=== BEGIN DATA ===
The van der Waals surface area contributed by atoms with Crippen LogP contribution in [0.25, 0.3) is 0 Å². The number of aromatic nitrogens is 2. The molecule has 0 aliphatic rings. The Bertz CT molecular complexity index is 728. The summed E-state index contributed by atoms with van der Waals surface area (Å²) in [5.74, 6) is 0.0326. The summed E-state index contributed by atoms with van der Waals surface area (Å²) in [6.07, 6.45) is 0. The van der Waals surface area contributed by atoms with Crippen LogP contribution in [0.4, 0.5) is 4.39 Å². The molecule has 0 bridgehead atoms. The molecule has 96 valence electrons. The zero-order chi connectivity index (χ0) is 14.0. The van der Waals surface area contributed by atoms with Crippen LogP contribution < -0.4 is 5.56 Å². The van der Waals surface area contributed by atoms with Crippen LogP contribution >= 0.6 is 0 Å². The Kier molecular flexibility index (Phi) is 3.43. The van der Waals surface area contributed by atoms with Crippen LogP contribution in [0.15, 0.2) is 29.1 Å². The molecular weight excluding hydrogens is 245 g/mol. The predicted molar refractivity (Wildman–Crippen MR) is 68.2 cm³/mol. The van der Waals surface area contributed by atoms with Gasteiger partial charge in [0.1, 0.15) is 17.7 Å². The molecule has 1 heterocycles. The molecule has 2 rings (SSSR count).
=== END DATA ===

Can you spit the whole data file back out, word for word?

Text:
The van der Waals surface area contributed by atoms with Crippen LogP contribution in [0.25, 0.3) is 0 Å². The number of aromatic nitrogens is 2. The molecule has 0 aliphatic rings. The Bertz CT molecular complexity index is 728. The summed E-state index contributed by atoms with van der Waals surface area (Å²) in [5.74, 6) is 0.0326. The summed E-state index contributed by atoms with van der Waals surface area (Å²) in [6.07, 6.45) is 0. The van der Waals surface area contributed by atoms with Crippen LogP contribution in [0.4, 0.5) is 4.39 Å². The molecule has 0 bridgehead atoms. The molecule has 96 valence electrons. The zero-order chi connectivity index (χ0) is 14.0. The van der Waals surface area contributed by atoms with Crippen LogP contribution < -0.4 is 5.56 Å². The van der Waals surface area contributed by atoms with Crippen LogP contribution >= 0.6 is 0 Å². The Kier molecular flexibility index (Phi) is 3.43. The van der Waals surface area contributed by atoms with Crippen LogP contribution in [0.15, 0.2) is 29.1 Å². The molecular weight excluding hydrogens is 245 g/mol. The predicted molar refractivity (Wildman–Crippen MR) is 68.2 cm³/mol. The van der Waals surface area contributed by atoms with Gasteiger partial charge in [0.1, 0.15) is 17.7 Å². The molecule has 1 heterocycles. The molecule has 2 rings (SSSR count).